Knowledge, attitudes, and practices of healthcare workers about healthy lifestyles : a study in an urban-based district hospital in KwaZulu-Natal.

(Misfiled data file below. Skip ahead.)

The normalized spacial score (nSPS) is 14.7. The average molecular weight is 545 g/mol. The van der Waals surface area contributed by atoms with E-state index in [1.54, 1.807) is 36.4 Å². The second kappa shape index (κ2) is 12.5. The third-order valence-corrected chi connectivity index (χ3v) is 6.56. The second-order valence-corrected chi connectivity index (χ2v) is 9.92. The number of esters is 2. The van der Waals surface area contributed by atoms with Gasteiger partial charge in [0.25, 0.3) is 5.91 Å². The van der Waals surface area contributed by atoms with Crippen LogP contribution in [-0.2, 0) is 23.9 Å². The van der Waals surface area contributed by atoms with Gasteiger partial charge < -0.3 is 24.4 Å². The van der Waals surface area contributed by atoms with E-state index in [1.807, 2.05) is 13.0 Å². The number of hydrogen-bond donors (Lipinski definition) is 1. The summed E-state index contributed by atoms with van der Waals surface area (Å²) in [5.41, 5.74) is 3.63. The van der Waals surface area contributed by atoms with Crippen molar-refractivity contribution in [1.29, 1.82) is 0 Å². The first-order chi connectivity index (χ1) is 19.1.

Background: There is global concern about the impact of lifestyle related diseases which have been on a steady increase in recent years. Poor nutrition, reduced physical activity and cigarette smoking have been documented as the main lifestyle behaviors that result in an increase in prevalence of the three most common occurring chronic diseases of lifestyle namely: diabetes, hypertension and cardiac diseases. Healthcare workers are frontline personnel and are seen as role models by their family, friends and the community they serve. It is therefore important that positive healthy lifestyle behaviors are practiced and encouraged by healthcare workers themselves. Objectives: To develop an initial descriptive profile of hospital employees with regards to their general knowledge, attitudes and practices about healthy lifestyles and to make appropriate recommendations to the hospital management on how the workplace can support the adoption of healthy lifestyles. Methods: The study was conducted at one health institution using the permanently employed staff as the study population. An exploratory descriptive study design was used in context of the precede-proceed planning framework. Self-administered questionnaires and consent forms were distributed in English and isiZulu. Collection boxes were placed in all wards and departments. Data was captured using the SPSS version 13 statistical package. Results: The response rate was 42%. Respondents were classified into the administrative, general staff and health professional categories. There was a significant difference (p=0.03) between the staff body mass index and their weight perception. Knowledge and attitude had mean indices of greater than 70% and the practice indices were lower for all three categories at less than 45%. A significant difference was found between certain staff categories in the knowledge and attitude indices but no significant difference existed in their practices. Conclusion: All categories of staff possessed adequate knowledge and attitudes but this is not transferred into positive health promoting practices. The possibility of workplace health promoting interventions was well supported by staff especially with regards to healthier meal choices at the staff dining room and an onsite gym facility. The main limitations of the study were the non-standardized data collection tool, and the poor response rate, which make the generalization of the study findings difficult.
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